Professor Guido Pennings' provocatively entitled BioNews commentary 'Donor children do not benefit from being told about their conception' (see BioNews 900) purports to highlight the shortcomings of existing research supporting a pro-disclosure agenda, and castigates counsellors and researchers who advocate parental disclosure. Pennings' commentary follows up and repeats much of the contents of his longer paper published in Human Reproduction to which we and 35 other researchers, professionals and members of the donor conception community from around the world have since responded.
Professor Pennings' own views on non-disclosure of donor conception and the associated topic of donor anonymity are well known, so it is not surprising that he is out of step with the views with which we have been associated over the years. However, as an experienced academic and researcher himself, and as someone asserting the need for evidence-based policy and practice, we are extremely disappointed that Professor Pennings' recent comments fall short of the academic rigour readers might have reasonably expected.
First, Professor Pennings seems happy to condemn counsellors for their alleged failings: 'Beliefs are expressed and pushed upon during counselling; this is an outright violation of the non-directiveness rule that stipulates that the moral values and views of the patients (parents and would-be-parents) must be respected.' But he does not cite any supporting evidence whatsoever (we know of none). Discussing contemporary research findings, including their limitations, with potential recipients of donated gametes/embryos neither equates with 'pushing' beliefs upon a patient nor violates the principles of non-directive counselling. On the contrary, it provides a valued opportunity for prospective parents to arrive at well-informed decisions through seeking clarification where needed, talking through any fears and uncertainty - particularly in relation to future parent-child relationships - and exploring possible disclosure strategies.
Second, Professor Pennings ignores the legal and policy mandates in several jurisdictions, multi-disciplinary professional bodies' guidelines and international human rights conventions which encourage parental disclosure through acknowledging donor-conceived individuals' right to knowledge of their origins . For example, the UK's Human Fertilisation and Embryology Act 1990 Section 13 6C (as revised in 2008) requires clinics offering donor conception to inform prospective recipients of donated gametes and embryos of:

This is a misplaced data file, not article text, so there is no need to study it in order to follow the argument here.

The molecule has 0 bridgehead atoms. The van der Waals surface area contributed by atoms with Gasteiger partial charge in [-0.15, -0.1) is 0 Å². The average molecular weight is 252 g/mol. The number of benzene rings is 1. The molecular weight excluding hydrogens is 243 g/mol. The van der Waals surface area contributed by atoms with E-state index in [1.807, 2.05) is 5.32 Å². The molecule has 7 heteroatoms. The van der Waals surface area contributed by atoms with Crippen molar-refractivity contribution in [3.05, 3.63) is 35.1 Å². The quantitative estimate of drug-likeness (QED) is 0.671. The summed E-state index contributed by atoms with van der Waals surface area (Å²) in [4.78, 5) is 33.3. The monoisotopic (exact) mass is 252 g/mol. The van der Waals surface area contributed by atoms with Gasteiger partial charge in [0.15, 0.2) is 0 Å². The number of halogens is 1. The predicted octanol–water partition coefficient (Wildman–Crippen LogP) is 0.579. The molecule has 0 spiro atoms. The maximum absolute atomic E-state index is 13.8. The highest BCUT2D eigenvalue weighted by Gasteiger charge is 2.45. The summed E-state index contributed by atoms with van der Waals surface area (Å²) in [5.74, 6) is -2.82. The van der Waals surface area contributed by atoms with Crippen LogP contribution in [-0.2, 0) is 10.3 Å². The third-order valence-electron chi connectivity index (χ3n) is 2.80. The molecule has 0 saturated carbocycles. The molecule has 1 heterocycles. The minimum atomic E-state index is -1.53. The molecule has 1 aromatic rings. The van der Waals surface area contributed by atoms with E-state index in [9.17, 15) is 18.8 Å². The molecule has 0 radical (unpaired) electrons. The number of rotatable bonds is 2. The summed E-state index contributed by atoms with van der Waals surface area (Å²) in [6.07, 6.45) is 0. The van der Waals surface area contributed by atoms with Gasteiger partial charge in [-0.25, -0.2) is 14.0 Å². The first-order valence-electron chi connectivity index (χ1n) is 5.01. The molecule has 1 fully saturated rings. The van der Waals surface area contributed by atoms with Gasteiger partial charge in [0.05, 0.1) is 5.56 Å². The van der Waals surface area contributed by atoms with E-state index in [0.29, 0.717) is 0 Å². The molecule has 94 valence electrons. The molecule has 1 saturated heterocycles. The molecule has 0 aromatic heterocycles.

- the importance of informing any resulting child at an early age that the child results from the gametes of a person who is not a parent of the child, and
- suitable methods of informing such a child of that fact.
Third, the research Professor Pennings selected for critique forms only part of the available research evidence (for example, see Blyth and colleagues  for a more comprehensive review of relevant literature). The quality of Professor Pennings' review and analysis fails to meet normal expectations of a scholarly literature review. Professor Pennings also ignores relevant transferable research evidence on the impact of disclosure issues on the psychological and social well-being of adopted children and adults and that of secrecy in families.
Fourth, the available research, including the research he says he has analysed, provides a far more nuanced analysis of disclosure of donor conception than he asserts, with authors appropriately and thoughtfully taking account of such matters as child development perspectives and social context in their discussions [2-6]. Contrary to his conclusions, there is reliable evidence that the earlier donor-conceived children learn about the nature of their conception, the more favourable the outcomes both for the individual's identity formation and for family relationships. Evidence also reports that discovering one's donor conception later in life and/or in unplanned ways can result, for some, in long-term psychological distress and impair inter-familial and inter-personal relationships.
Fifth, in proposing that disclosure provides no benefits, Professor Pennings negates both the methodology of qualitative research and its recruitment methods, even though it has enabled the reporting of the lived experiences of those for whom disclosure has mattered most: donor-conceived individuals. In a research field severely hampered by the promotion of secrecy since the outset of donor conception as a medical procedure, qualitative findings significantly add to our understanding and are crucial to the development of well-informed evidenced-based practice.
Those with genuine intent to know about the needs of individuals born from donor conception do not need to search too hard.[2-6] With the advent of biotechnology and DNA registries, the question no longer remains whether there should be disclosure to children born following donor conception. Rather, the focus should be on the what, how and when to disclose, and how these can best be achieved by parents within the intricacies of their sociocultural worlds.